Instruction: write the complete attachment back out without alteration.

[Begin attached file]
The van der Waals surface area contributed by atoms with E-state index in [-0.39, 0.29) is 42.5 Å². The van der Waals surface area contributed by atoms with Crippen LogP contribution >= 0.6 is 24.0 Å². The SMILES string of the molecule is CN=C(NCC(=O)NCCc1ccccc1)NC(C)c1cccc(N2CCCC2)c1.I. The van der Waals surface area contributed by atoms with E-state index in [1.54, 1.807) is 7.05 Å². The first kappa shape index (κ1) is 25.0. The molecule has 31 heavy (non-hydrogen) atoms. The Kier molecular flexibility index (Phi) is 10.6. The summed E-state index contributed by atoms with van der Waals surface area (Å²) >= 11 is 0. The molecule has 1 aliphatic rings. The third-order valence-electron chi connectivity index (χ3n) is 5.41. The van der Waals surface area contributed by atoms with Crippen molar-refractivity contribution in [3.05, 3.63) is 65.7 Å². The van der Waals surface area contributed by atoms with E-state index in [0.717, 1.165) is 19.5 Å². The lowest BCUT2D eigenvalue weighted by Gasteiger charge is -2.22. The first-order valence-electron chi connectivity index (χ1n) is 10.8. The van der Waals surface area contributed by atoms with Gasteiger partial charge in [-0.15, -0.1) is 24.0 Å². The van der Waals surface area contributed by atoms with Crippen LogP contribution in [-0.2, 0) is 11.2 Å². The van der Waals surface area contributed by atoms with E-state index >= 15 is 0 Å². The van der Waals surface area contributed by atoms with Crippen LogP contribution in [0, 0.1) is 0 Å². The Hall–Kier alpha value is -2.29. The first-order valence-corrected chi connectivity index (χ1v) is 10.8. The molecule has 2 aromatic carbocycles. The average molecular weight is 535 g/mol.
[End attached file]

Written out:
The van der Waals surface area contributed by atoms with E-state index in [-0.39, 0.29) is 42.5 Å². The van der Waals surface area contributed by atoms with Crippen LogP contribution >= 0.6 is 24.0 Å². The SMILES string of the molecule is CN=C(NCC(=O)NCCc1ccccc1)NC(C)c1cccc(N2CCCC2)c1.I. The van der Waals surface area contributed by atoms with E-state index in [1.54, 1.807) is 7.05 Å². The first kappa shape index (κ1) is 25.0. The molecule has 31 heavy (non-hydrogen) atoms. The Kier molecular flexibility index (Phi) is 10.6. The summed E-state index contributed by atoms with van der Waals surface area (Å²) >= 11 is 0. The molecule has 1 aliphatic rings. The third-order valence-electron chi connectivity index (χ3n) is 5.41. The van der Waals surface area contributed by atoms with Crippen molar-refractivity contribution in [3.05, 3.63) is 65.7 Å². The van der Waals surface area contributed by atoms with E-state index in [0.717, 1.165) is 19.5 Å². The lowest BCUT2D eigenvalue weighted by Gasteiger charge is -2.22. The first-order valence-electron chi connectivity index (χ1n) is 10.8. The van der Waals surface area contributed by atoms with Gasteiger partial charge in [-0.15, -0.1) is 24.0 Å². The van der Waals surface area contributed by atoms with Crippen LogP contribution in [-0.2, 0) is 11.2 Å². The van der Waals surface area contributed by atoms with E-state index >= 15 is 0 Å². The van der Waals surface area contributed by atoms with Crippen LogP contribution in [0, 0.1) is 0 Å². The Hall–Kier alpha value is -2.29. The first-order valence-corrected chi connectivity index (χ1v) is 10.8. The molecule has 2 aromatic carbocycles. The average molecular weight is 535 g/mol.